by Steve B from Amnesty International UK Blogs
Mikhael Gorbachev this afternoon compared the events in the Middle East and North Africa to the collapse of eastern Europe’s Communist bloc – and as protests have spread across the region it’s easy to see why. I like his quote:
“They say this is a dangerous path, dangerous for the ruling elites. But listen – we should think about the people. They can only develop if they can influence politics.”
Libya, one of the most repressive states in this part of the world, is the latest to be rocked by massive protests, which reports say have now spread to the capital, Tripoli. I’ve just been reading that the state TV building and other government offices have been attacked, with Mu’ammar al-Gaddafi’s son warning of the risk of ‘civil war’.
This is despite the extreme violence with which protests have been met by the security services, including reports of snipers and machine-guns being used against unarmed demonstrators.
My colleague Donatella Rovera has been talking regularly with medical staff in Benghazi, Libya’s second-largest city, in the last few days. She says staff at the city’s Al-Jala hospital estimate the number of dead in yesterday’s protests at 60 with 200 injured. Injuries were to the head, neck, upper chest and abdomen – which suggests that the security forces were actively trying to kill them.
Overall, reports from hospitals in eastern Libya indicate that some 200 have been killed by security forces in recent days. Hospital staff told Amnesty International that they were struggling to cope with the high number of casualties. The true number of deaths could be much higher as this sample represents only the major hospitals. Some families are also likely to have buried their dead without taking the bodies to hospitals.
On Saturday, security forces reportedly opened fire with live ammunition on thousands of mourners who gathered outside a Revolutionary Guard building on their way back from the cemetery and chanted anti-government slogans, denouncing the Guards as “killers”.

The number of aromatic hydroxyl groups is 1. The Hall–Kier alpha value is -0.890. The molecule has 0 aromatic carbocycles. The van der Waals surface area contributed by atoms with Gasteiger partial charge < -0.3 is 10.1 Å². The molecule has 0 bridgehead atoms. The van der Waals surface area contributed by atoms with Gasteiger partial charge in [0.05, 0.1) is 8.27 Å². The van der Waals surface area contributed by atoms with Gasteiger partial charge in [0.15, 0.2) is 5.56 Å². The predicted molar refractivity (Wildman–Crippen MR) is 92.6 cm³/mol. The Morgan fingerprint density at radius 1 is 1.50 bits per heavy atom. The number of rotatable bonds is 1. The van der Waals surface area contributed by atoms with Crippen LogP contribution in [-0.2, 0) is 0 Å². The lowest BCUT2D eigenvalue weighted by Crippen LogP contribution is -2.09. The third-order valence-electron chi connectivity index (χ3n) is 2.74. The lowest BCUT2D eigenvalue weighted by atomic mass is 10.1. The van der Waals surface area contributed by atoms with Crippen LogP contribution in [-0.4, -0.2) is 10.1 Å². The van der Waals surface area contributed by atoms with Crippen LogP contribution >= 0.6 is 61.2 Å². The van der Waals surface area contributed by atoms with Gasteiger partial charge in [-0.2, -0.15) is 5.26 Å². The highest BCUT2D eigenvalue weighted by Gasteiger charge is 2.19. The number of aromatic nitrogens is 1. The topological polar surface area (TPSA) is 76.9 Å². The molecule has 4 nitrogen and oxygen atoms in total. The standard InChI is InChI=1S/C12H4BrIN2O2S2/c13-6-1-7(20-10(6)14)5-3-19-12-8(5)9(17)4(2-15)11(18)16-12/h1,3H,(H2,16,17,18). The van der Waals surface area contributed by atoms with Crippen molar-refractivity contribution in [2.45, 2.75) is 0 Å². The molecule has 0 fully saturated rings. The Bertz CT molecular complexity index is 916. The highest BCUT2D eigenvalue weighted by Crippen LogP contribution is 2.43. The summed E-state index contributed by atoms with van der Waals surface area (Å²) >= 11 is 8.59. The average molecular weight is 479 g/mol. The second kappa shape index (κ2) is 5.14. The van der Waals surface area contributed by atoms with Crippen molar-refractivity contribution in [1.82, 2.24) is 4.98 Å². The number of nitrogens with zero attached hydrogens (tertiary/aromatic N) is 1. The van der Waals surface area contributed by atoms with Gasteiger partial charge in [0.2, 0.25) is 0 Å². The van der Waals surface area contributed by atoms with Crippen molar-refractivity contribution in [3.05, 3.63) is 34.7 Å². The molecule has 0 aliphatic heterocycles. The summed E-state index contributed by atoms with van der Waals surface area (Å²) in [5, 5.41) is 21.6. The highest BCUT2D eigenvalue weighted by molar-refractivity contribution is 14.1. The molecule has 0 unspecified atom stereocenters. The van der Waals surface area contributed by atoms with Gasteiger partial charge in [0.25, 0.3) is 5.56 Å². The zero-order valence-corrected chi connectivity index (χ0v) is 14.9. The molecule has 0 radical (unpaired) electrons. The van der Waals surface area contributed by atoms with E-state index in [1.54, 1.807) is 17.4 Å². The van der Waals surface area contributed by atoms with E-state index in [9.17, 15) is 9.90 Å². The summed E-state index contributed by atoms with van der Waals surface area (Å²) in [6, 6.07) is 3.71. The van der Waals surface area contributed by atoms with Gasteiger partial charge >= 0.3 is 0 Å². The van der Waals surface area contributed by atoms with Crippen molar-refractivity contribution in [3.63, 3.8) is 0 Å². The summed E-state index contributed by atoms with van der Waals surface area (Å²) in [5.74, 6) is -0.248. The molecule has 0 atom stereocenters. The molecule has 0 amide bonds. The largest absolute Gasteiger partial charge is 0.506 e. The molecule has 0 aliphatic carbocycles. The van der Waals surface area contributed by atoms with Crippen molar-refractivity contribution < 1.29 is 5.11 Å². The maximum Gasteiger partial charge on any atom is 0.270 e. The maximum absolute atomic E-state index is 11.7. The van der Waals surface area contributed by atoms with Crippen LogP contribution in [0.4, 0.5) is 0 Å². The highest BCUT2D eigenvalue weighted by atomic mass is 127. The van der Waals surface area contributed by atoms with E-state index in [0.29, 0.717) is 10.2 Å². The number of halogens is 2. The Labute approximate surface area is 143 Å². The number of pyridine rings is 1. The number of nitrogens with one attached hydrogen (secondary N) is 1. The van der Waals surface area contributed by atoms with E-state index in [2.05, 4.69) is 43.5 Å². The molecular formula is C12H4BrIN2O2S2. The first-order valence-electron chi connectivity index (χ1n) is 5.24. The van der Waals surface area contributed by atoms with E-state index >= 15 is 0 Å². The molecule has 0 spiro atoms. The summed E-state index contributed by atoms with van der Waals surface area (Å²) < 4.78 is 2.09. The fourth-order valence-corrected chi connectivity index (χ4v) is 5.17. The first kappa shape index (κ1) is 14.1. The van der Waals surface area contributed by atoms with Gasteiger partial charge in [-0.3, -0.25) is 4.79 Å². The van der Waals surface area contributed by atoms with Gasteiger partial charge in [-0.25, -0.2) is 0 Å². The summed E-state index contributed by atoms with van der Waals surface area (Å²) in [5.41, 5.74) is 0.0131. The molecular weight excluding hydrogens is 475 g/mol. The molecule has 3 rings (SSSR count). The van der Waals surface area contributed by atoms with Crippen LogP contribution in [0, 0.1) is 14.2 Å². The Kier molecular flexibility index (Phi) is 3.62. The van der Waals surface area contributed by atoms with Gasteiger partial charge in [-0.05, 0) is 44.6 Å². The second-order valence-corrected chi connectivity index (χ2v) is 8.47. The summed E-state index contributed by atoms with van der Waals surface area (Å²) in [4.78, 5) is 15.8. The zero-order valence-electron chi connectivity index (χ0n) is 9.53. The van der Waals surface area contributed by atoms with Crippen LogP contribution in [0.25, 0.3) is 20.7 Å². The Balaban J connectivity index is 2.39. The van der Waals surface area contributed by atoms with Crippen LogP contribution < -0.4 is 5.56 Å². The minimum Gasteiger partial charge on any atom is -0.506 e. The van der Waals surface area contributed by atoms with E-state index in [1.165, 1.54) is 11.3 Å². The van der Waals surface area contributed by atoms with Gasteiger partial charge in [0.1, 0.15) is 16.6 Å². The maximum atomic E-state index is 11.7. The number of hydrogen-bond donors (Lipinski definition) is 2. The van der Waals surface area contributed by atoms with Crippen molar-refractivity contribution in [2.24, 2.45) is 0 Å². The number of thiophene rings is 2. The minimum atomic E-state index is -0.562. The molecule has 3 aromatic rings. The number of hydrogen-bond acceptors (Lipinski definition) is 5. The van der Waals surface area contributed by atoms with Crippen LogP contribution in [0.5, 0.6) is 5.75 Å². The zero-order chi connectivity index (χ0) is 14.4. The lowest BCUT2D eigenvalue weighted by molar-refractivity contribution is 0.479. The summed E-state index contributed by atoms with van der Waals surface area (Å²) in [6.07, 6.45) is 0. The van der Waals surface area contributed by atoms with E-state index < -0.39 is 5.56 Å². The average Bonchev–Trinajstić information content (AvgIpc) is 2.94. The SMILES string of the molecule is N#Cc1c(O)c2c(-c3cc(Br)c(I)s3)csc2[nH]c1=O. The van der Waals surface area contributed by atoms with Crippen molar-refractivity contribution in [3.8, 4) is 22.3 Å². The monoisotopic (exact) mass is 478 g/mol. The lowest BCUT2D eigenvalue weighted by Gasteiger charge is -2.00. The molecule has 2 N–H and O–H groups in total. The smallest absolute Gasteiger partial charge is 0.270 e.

This seems to be the bloodiest response to protests that we have seen so far and yet, amazingly, from the reports I’m seeing the protesters refuse to be cowed.
I’ve just read on Twitter (via Reuters) that Libyan Justice Minister Mustafa Mohamed Abud Al Jeleil has resigned over “excessive use of violence against government protesters”. Also that the UK has revoked arms licences to Libya, as well as Bahrain, while summoning the Libyan ambassador to London to express “in the strongest terms our absolute condemnation of the use of lethal force against demonstrators”. It’s a bit of a volte-face after recent efforts to improve cooperation with Libya.
That the Libyan authorities are no friends of human rights is hardly shocking news to us at Amnesty – I suppose it wasn’t hard to predict that Mu’ammar al-Gaddafi would react strongly if the wave of popular protest reached Libya.
Colonel al-Gaddafi can, and must, put a stop to this bloodshed. He and the others directing the crackdown on protesters, and anyone else involved in abuses, must know that they will be held to account.